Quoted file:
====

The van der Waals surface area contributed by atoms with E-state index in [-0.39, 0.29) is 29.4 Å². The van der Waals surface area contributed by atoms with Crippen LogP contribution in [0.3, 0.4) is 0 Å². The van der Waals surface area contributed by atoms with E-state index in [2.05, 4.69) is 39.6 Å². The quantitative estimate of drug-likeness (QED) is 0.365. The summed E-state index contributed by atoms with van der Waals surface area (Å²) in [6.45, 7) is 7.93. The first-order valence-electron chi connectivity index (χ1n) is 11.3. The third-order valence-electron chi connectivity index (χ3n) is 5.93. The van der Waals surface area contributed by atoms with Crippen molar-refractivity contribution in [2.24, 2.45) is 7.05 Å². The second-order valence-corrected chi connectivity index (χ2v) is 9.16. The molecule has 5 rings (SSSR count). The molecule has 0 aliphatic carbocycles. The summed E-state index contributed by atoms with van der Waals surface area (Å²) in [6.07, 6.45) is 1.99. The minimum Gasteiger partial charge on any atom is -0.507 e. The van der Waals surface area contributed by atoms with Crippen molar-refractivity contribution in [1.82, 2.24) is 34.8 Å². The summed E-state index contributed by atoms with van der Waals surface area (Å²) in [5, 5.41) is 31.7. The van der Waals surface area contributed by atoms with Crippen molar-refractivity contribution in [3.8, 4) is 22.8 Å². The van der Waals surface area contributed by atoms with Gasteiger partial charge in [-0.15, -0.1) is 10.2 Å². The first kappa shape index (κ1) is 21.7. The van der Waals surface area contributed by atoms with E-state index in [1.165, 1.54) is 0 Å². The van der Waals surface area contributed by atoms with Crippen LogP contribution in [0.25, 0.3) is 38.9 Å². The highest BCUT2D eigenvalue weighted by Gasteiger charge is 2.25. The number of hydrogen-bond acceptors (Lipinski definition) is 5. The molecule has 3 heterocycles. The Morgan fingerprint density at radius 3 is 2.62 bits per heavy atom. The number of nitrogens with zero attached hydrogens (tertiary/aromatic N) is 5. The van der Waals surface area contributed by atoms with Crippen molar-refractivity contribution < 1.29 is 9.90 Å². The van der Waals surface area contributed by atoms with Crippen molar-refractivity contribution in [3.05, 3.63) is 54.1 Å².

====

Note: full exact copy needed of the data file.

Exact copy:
The van der Waals surface area contributed by atoms with E-state index in [-0.39, 0.29) is 29.4 Å². The van der Waals surface area contributed by atoms with Crippen LogP contribution in [0.3, 0.4) is 0 Å². The van der Waals surface area contributed by atoms with E-state index in [2.05, 4.69) is 39.6 Å². The quantitative estimate of drug-likeness (QED) is 0.365. The summed E-state index contributed by atoms with van der Waals surface area (Å²) in [6.45, 7) is 7.93. The first-order valence-electron chi connectivity index (χ1n) is 11.3. The third-order valence-electron chi connectivity index (χ3n) is 5.93. The van der Waals surface area contributed by atoms with Crippen molar-refractivity contribution in [2.24, 2.45) is 7.05 Å². The second-order valence-corrected chi connectivity index (χ2v) is 9.16. The molecule has 5 rings (SSSR count). The molecule has 0 aliphatic carbocycles. The summed E-state index contributed by atoms with van der Waals surface area (Å²) in [6.07, 6.45) is 1.99. The minimum Gasteiger partial charge on any atom is -0.507 e. The van der Waals surface area contributed by atoms with Crippen molar-refractivity contribution in [1.82, 2.24) is 34.8 Å². The summed E-state index contributed by atoms with van der Waals surface area (Å²) in [5, 5.41) is 31.7. The van der Waals surface area contributed by atoms with Crippen molar-refractivity contribution in [3.8, 4) is 22.8 Å². The van der Waals surface area contributed by atoms with Gasteiger partial charge in [-0.15, -0.1) is 10.2 Å². The first kappa shape index (κ1) is 21.7. The van der Waals surface area contributed by atoms with E-state index in [1.165, 1.54) is 0 Å². The van der Waals surface area contributed by atoms with Crippen LogP contribution in [0.25, 0.3) is 38.9 Å². The highest BCUT2D eigenvalue weighted by Gasteiger charge is 2.25. The number of hydrogen-bond acceptors (Lipinski definition) is 5. The molecule has 3 heterocycles. The Morgan fingerprint density at radius 3 is 2.62 bits per heavy atom. The number of nitrogens with zero attached hydrogens (tertiary/aromatic N) is 5. The van der Waals surface area contributed by atoms with Crippen molar-refractivity contribution < 1.29 is 9.90 Å². The van der Waals surface area contributed by atoms with Crippen molar-refractivity contribution in [3.05, 3.63) is 54.1 Å².